What do you guys, and gals, think is the best overall set up? Taking in mind the following, ease of operation, reasonable flexibility and comprimise, I'm not a racer, and in no hurry, but want a boat to respond well in bad weather, and light winds. Having all lines led to the cockpit, eliminating the need to go forward in bad weather would be ideal. One fellow recommended to me a self tending set up for the forward staysail. What about the main? Is in mast or in boom furling really helpful. If so, it would be worth the money to me. Seems to me that a bow thruster, although expensive, would really help docking in crowded slips, and/or rough seas, high wind days. Thoughts? Any other ideas that would make it easier to handle the boat by myself. I know Elusibe does a good job by himself, and several others on here have said they single hand craft in the 45'+ range quite regularly.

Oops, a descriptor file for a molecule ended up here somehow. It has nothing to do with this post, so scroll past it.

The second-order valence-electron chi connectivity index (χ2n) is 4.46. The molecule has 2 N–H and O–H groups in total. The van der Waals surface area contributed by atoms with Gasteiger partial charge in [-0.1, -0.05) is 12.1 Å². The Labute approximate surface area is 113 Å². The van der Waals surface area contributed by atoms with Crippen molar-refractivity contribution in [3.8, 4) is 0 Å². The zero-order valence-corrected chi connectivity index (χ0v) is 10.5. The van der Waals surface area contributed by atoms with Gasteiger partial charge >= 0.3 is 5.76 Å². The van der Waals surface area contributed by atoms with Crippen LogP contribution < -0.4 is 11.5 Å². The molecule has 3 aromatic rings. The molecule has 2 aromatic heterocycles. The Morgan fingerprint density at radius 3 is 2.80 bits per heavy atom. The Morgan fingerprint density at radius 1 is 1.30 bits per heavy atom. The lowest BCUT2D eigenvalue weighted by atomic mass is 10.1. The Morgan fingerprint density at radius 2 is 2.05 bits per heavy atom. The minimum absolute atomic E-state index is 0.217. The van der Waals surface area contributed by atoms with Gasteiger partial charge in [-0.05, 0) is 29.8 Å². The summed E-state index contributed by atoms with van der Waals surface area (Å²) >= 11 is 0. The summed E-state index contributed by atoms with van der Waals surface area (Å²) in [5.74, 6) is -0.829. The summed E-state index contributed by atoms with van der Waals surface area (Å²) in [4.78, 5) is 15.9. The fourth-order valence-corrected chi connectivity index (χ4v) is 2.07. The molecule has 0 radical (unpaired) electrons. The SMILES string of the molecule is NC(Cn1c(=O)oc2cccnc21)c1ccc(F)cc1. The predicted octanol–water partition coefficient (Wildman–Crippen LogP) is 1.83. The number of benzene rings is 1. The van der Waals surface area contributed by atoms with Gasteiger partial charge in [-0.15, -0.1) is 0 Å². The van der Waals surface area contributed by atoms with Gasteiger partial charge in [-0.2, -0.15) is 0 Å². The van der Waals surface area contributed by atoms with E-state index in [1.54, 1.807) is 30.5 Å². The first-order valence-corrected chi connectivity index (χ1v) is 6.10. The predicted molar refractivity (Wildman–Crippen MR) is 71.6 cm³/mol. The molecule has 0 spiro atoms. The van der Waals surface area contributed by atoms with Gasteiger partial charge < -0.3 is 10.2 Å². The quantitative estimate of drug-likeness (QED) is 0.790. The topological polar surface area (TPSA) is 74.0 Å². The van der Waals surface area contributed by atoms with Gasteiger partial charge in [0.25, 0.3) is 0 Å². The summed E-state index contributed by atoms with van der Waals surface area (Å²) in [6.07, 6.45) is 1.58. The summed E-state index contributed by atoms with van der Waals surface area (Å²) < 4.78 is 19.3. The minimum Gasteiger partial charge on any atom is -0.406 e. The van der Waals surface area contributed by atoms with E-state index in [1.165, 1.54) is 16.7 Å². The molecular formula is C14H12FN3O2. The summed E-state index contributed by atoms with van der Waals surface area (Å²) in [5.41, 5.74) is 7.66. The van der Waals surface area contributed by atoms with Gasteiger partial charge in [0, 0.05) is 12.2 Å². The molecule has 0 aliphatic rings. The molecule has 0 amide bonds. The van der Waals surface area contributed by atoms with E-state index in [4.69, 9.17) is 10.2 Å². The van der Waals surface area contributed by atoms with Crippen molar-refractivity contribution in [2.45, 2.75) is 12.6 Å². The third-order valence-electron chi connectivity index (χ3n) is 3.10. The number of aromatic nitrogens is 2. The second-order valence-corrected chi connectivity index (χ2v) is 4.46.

Sorry to run on for so long, just trying to get all the input and advice I can before making the leap of faith. Thanks to all.

Rich
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Old 20-02-2007, 23:29   #2
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I could ramble on for an hours on single handing and which boat would be best. BUT, If you goto this thread that was just up not too long ago It may give you some good info on what's what and which baot that might soot you best.

BTW In-mast furlings can be a problem. But learning the ins & outs of them (a little training) , they're not ALL that bad. And a bow thruster for bigger boats is OK but their life span (hours) can be short. I'd only use when absolutly necessary (High wind or very tight docking).

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Old 21-02-2007, 03:25   #3
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Never going to be in the market for something this size......

But FWIW, I would definately go for a bow thruster - especially given your intended crew levels. I would also want an ability to scoot around the decks / sidedecks when docking, but I am guessing that most boats this size would be fairly easy to get around.